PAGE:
Back at the apartment, they read through the article. Karl observes that the author is very well informed but rather coy; he knew very well who was “commissioned with bringing in the effects,” a reference to Beethoven’s correspondence and conversation books being lost (or as suggested in the article, stolen).

Karl observes that his uncle didn’t shave himself very well today. [Uncle Ludwig does have a new razor on his shopping list but has not yet bought one.]

The servant who used to work for Countess Morzin is crying because she is afraid she will lose her job and won’t be able to go back to the Countess. She takes it personally that he wants to send her away so quickly. It is difficult to get work, Karl notes, and at the end of the year all of the servants are determined to take whatever pains are necessary to please their employers as they would certainly not get any work now. Former housekeeper Barbara Holzmann had provoked her at some point, Karl thinks out of envy.

Karl asks whether he should buy the book Psychologie by Joahnn Georg Feder (1740-1821), a text on human will and natural law. There is only one copy at the used book dealer’s and if he doesn’t buy it someone else surely will.

Beethoven does some computations regarding wine spirits. He was charged 1 florin 36 kreuzers for a full measure of wine. The price for a half measure is 48 kreuzers, so he adds 48 plus 48, which is 96 kreuzers, and it comes to the same price.

[At this point on 11v in conversation book 45, after Beethoven’s death, arch-scoundrel Anton Schindler attempted to fake Karl’s handwriting to inflate his own importance, saying “Schindler knows and can say more about that than I can.”]

Karl says the servant also ate the entire rabbit, since the housekeeper doesn’t eat rabbit, and now she wants 30 kreuzers more for her dinner.

Beethoven writes “By Shakespeare” though what he’s referring to is unclear. Karl points out that Shakespeare was translated into German by August Wilhelm Schlegel (1767-1845); but he lives elsewhere. Friedrich Schlegel, who they believe wrote the article, lives in Vienna. [Beethoven was an avid reader of Shakespeare in German translation, as evidence by his attempts to write an opera on Macbeth some years earlier, catalogued as Biamonti 484.]

Karl complains that his textbooks are not useful, since the professor approaches the works completely differently and is always concerned with interpretation. While the lectures are quite nice, he would prefer a compendium that recapitulates what he has said, since he strays far from the textbook, making it useless.

The money from the Tuscan Legation [for the Missa Solemnis subscription] will come sooner or later. It won’t be here until about the middle of December though, since nothing is scheduled to arrive from Tuscany for three weeks, and it also takes three weeks for a letter from Vienna notifying them that the score has been delivered to reach Tuscany in the first place.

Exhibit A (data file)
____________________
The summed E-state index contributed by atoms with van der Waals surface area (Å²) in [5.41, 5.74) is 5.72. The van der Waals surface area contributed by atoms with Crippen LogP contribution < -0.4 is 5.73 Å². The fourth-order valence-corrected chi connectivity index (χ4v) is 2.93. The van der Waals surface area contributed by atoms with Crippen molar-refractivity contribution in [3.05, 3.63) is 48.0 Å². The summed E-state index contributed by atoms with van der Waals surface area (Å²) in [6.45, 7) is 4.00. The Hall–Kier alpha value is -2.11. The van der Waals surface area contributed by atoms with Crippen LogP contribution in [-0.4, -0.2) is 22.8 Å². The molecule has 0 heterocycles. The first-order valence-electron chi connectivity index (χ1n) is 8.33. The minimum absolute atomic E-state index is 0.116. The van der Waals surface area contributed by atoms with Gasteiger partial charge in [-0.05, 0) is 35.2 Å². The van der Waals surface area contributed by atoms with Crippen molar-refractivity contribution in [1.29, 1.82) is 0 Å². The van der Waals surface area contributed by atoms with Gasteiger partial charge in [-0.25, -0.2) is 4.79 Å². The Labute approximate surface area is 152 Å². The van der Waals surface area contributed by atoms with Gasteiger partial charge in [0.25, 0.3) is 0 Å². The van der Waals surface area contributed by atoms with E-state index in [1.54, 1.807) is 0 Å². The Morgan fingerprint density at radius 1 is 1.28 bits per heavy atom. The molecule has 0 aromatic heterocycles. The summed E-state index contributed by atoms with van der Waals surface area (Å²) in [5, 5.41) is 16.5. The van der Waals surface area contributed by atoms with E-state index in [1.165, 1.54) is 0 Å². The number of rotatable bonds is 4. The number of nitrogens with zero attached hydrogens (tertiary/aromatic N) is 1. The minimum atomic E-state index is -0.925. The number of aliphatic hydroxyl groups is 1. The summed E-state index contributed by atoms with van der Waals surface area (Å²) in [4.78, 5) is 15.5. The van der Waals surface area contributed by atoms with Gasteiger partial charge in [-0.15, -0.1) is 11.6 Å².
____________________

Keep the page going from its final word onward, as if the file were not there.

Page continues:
Karl reminisces about the woman whom they visited while they were living in Mödling who also had a son who was a student. The son is now at the University. One boy whom he knew from the Gymnasium in the Josephstadt has already left college because of the priests. In Vienna, only a nobleman can become a church canon, short of a special miracle occurring.

Uncle Ludwig has read an essay about Weber’s opera Euryanthe, written by the librettist, Helmina von Chezy (1783-1856). Karl asks how he liked it? [The essay had appeared in the Allgemeine Theater-Zeitung 17 Nr. 134 for November 8, 1823 at p.536, giving the history of the libretto and the revisions that Weber had requested.] Uncle Ludwig thinks that there’s no harm in adding material to fill out a story. Karl points out that there is a great difference between such a necessary supplement and totally overruling a story line, as Weber did. Karl thinks Weber a dull person; publisher Sigmund Anton Steiner will have nothing good to say about Weber now.

Uncle Ludwig suddenly has a burst of feeling sociable, and wants to acquire furniture and dishes to make people comfortable. Karl thinks this is ridiculous. “But with whom do we even get together?” He does think it amazing that Frau Nannette Streicher née Stein has not yet honored them with a visit.

Later that evening, in another coffeehouse, Uncle Ludwig takes note of a 6 volume supplement to the pocket edition of Schiller’s works, published in Leipzig. He also makes a note of Bonifacio Asioli’s work on a new method for tuning a piano. They go shopping and price porcelain dinner services; the ones with roses are 1 fl. 15 kr., while the ones with little flowers are 1 fl. 40 kr. Uncle Ludwig seems to prefer the ones with little flowers, and calculates (by addition) the cost of a service for five.

Conversation Book 45, 10v-11v, 37r-37v, 38v-42v. This concludes Conversation Book 45; there is no gap between it and Conversation Book 46.

At page 1059 of today’s Intelligenzblatt, someone unidentified is offering for sale musical instruments in a classified advertisement. Available are violins, including an Italian one, violas and cellos, and then duos, trios, quartets, quintets and sextets for violins, flutes, pianos and harps, by Haydn, Mozart, Beethoven, Romberg, and others, and finally full orchestral scores of symphonies, all for sale “at a very cheap price.” This rather reads like an estate sale of a working musician or well-heeled music lover. The ad is repeated in the Friday, November 28th Intelligenzblatt.